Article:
It’s graduation season, wedding season – and Father’s Day is coming up. And birthdays keep coming—last week I participated in a birthday “parade” – we all drove past a kid’s house honking our horns. I’m sure the neighbors were thrilled… actually they probably were. Anything to break up the monotony.
Celeb event planner Edward Perotti says you can still have that bachelorette party – and all your other events, and they don’t have to be boring. “You are your biggest hurdle – think creatively!” says Perotti, who made a fast pivot this year from staging grand events in spectacular places like the Palace of Versailles in France and the Basilica Cistern in Istanbul to thinking about ways people can still have fun at a social distance.
“I would first start by not thinking of it as a pandemic celebration – that feels so anti-celebratory!” Perotti, who has put together events for celebs like Ariana Grande and Nick Jonas, told me via socially distant email. “You’re creating a celebration, a gathering, or an event that happens to be during our ‘temporary new normal.’ “
For starters, he advises, for a virtual (Zoom) event, help your guests with on-camera etiquette guidelines, such as attire and when and how to speak. And maybe offer some advice on those virtual backgrounds (more on that below). Read on for more of Perotti’s thoughts and advice.
What are the biggest mistakes people make in crafting a virtual gathering? The biggest mistake people make is thinking that shifting to a virtual gathering is just like a face-to-face gathering. It is not.
For most, the accessible digital platforms they use have limitations. Side bar conversations that naturally evolve during in-person events can’t happen, since most platforms only allow for one speaker at a time. So, connecting with someone outside of the big group is challenging.
You should begin your event planning with the mindset of the WHOLE group. Create fun and interactive games, surveys, etc. that the entire group can take part in – then email digital prizes that can be used during our lockdown (i.e. Doordash, GrubHub and UberEats gift cards).
The trick is to remember that even though the screen and camera grid can feel so close, there is, in fact, no physical connection, which makes the emotional connection tougher – so just have fun!
What is the biggest hurdle to overcome? Your belief in your own creativity. Events are going to be challenging, but not impossible.
As an example, let’s discuss a bride-to-be. Can she have a bachelorette party?? YES!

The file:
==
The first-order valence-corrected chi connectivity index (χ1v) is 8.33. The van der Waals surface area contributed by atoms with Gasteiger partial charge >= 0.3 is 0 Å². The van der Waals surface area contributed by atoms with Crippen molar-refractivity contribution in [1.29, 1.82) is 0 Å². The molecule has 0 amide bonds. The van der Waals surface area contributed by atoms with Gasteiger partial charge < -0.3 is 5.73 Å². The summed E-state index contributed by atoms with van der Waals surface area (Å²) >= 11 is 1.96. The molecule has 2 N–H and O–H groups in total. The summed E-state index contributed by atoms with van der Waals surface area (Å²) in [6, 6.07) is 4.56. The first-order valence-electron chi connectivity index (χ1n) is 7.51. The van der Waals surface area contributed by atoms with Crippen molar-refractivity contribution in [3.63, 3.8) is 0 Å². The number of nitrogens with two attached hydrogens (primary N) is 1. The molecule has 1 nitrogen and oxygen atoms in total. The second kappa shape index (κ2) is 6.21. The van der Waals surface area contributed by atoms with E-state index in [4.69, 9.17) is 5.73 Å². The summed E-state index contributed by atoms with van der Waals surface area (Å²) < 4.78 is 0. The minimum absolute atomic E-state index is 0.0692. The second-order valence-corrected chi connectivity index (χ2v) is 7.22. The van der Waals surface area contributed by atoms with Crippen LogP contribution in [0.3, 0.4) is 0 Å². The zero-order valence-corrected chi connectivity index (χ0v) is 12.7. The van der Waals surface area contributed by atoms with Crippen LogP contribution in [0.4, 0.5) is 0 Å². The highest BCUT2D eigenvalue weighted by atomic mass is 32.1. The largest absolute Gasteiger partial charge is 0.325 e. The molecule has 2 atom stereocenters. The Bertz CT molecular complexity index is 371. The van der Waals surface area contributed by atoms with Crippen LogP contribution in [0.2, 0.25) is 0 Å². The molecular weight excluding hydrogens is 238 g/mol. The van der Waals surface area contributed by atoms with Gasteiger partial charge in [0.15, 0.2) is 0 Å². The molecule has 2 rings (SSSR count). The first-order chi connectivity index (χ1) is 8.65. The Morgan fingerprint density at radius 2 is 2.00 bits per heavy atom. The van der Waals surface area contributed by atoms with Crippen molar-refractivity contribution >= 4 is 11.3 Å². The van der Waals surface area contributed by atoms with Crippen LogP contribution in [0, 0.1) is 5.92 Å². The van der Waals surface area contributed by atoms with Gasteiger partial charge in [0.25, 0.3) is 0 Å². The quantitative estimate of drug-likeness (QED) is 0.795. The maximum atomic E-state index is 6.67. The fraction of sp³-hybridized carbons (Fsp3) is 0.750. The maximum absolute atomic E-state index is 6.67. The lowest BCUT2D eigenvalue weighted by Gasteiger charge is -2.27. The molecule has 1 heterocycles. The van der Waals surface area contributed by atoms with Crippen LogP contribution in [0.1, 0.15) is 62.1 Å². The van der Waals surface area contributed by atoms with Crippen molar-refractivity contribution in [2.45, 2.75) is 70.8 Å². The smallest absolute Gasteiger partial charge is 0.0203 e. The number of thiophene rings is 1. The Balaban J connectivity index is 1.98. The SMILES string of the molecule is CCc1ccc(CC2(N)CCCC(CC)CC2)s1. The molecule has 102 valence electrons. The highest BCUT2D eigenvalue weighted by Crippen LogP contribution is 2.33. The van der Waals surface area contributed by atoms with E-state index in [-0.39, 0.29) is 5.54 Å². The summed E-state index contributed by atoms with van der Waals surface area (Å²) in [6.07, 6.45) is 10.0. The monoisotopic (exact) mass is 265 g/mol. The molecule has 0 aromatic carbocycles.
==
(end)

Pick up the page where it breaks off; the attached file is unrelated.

Look at hiring a well-known DJ and mixologist to throw a virtual dance party and cocktail-making lessons. Create a ‘party in a box’ that will contain everything that’s necessary for the guests to follow along with your mixologist, while the DJ is in the background playing. [See below for some party-in-a-box ideas.]
It’s not a live Las Vegas party, but it’s a creative solution for today’s environment.
Virtual backgrounds — yes or no? For me, virtual backgrounds are a double-edged sword. If you want to use one, use it only at the beginning or if you’re not planning on speaking. [Because] as you speak and move, the background begins to blur and creates odd negative spaces around you that pull focus from what you are saying. So, my recommendation is to use them sparingly.
Keys to success? Make a plan and don’t assume that you can pull together a successful event at the last-minute, just because it’s virtual.
Be creative and don’t let any perceived obstacles in the current situation stop you from finding a unique way to gather or things you can do.
Don’t sit back and wait for someone else to do it.
Acknowledge that this situation is temporary. Let your guests, coworkers, etc. know that you’re planning for post-Covid face-to-face gatherings as soon as it’s feasible – it will give them something to look forward to.
Thoughts on meeting in person? In-person events are going to be a challenge. Each host has had the right intentions, but hasn’t been prepared for the attendees’ mindset around coming together in person.
The biggest lesson has been to put on my ‘therapist’ hat and have a very authentic conversation with the host. They need to realize that the attendance may be much lower than they even anticipate, because their guests might not be prepared to gather in person, after being separated for so long. Lack of attendance is not a personal reflection on them, just a normal human reaction. Perhaps [you could] discuss a hybrid event between live and streaming?
Party in a Box
As Perotti suggests, having a common set of items to use — a party in a box — can make things fun. After about five minutes of chatting over Zoom, I’ve noticed conversations often devolve into just staring at each other. So do an activity together—like cooking and eating. Here are three of my favorite New England options. Each will ship boxes across the country, so people in different locations – across town or across the country – can cook together and eat together.
Picnic on lobster rolls: Much-heralded Luke’s Lobster will ship a party pack with lobster meat, classic New England style split-top buns and seasoning, to your door for $100.
Make classic fried clams: Here’s something you wouldn’t normally try at home, but it’s worth it. Woodman’s is the gold standard for fried clams – they’ve been making them for more than 100 years in Essex, Mass. Starting at $61, the Fried Clam Kit contains their traditional gluten-free fried seafood batter, shucked steamer clams and just about everything else you need to make a Woodman’s fried clam feast. Plus they have a video to watch online – beats a Netflix party any day.
Prepare a pancake brunch: For just $30, plus shipping, you can get pancake mix crafted by Michelle Boland, pastry chef extraordinaire at Boston’s Oak + Rowan, plus a little bottle of prosecco, orange juice, real maple syrup, jam and even chocolate chips.